“Despite the dark origins of Haskell, the Haskell of today has empowered countless Native people across Indian Country to build better futures for their communities and for future generations,” he said. “You are all now part of the legacy of this institution and the graduates who came before you who went into the world to serve their people, their country, and the world. Remember the dreams that you made here and be ready to follow them through.”
Haaland, who detailed her journey from being a high school graduate adrift to a becoming a single mother and law school graduate, also discussed the importance of remembering that Haskell evolved from being a tool to divide Native families and assimilate their children, into being an institution that produces leaders.
She called the intergenerational trauma caused by boarding schools “heartbreaking and undeniable.”
“I look at the name on this university and cannot help but reflect that we stand on the campus of a man who sought to assimilate us,” Haaland said. “Like many of you I come from ancestors who endured the federal Indian boarding school assimilation policies carried out by the same department that I now lead. We must shed light on the traumas of the past. Step by step, we’re making progress toward healing.”
Graduate Nizhoni Thomas is a member of the Navajo Nation who came to Haskell from Flagstaff, Arizona. She earned her bachelor of science in business administration and hopes one day to open her own daycare business.
Thomas was a member of the basketball team that went to the national championship tournament this spring. After two years away from campus life, she was happy to have the opportunity to end her Haskell career in person.
“It’s exciting to come back after two years of being online,” she said. “It was especially nice to get to have a graduation.”
Choctaw Nation member Lydia Dean is the third of three sisters to graduate from Haskell. A brother attended as well. Dean earned her associate degree in social work, and has been given a full scholarship to study the Choctaw language at Southeastern Oklahoma State University.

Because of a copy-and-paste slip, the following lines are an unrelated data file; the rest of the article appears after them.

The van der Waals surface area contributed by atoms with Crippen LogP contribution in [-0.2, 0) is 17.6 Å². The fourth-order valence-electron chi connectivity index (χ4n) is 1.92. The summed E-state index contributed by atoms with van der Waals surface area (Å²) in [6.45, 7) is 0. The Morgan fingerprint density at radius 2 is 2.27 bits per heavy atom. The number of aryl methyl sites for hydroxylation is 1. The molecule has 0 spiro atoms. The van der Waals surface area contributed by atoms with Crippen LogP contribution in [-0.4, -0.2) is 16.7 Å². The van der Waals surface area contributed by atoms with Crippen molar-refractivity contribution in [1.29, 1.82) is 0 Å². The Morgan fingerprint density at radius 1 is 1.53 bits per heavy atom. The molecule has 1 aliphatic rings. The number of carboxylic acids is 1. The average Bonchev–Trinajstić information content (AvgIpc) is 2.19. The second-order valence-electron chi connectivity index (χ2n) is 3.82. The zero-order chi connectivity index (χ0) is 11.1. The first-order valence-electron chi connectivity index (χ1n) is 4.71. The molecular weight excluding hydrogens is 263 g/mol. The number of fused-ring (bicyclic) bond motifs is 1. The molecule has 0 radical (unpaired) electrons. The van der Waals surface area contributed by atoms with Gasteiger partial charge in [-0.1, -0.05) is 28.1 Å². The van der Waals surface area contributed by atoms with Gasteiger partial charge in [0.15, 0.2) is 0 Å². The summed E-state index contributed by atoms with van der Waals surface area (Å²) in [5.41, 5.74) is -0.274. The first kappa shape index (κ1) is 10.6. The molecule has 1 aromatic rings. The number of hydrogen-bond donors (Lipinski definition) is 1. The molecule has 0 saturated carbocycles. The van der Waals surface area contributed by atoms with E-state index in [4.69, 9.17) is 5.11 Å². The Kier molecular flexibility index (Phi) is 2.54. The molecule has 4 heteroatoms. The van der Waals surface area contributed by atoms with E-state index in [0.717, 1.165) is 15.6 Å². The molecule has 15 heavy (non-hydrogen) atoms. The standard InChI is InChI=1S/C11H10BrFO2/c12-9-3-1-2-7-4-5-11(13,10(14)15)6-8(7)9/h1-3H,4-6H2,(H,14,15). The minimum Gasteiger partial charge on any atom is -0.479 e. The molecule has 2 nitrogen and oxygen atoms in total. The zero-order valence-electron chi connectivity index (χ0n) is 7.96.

Her father, Albert Dean, said it was important to establish a tradition of education and to be a mentor to younger people who might not see a clear path in education.
“It’s been a family affair for sure,” he said. “It’s a big deal to demonstrate what’s possible. I’m very proud, very grateful, and very thankful for all the opportunities at Haskell.”
Haaland also expressed the importance of setting an example and becoming a leader.
She told graduates they couldn’t stay on the sidelines because they have the potential to change the world.
“Representation matters,” Haaland said. “You matter. Today I challenge each of you to use your education to build a better world for those who come after you and for those whose voices are being drowned out by noise. Leaving the ladder down behind you for the next generation to climb is one of the most important things you can do to ensure cultures and traditions are protected for future generations.
“We come from people who survived insurmountable odds. That’s not something to be taken lightly.”HINU-Grads-2022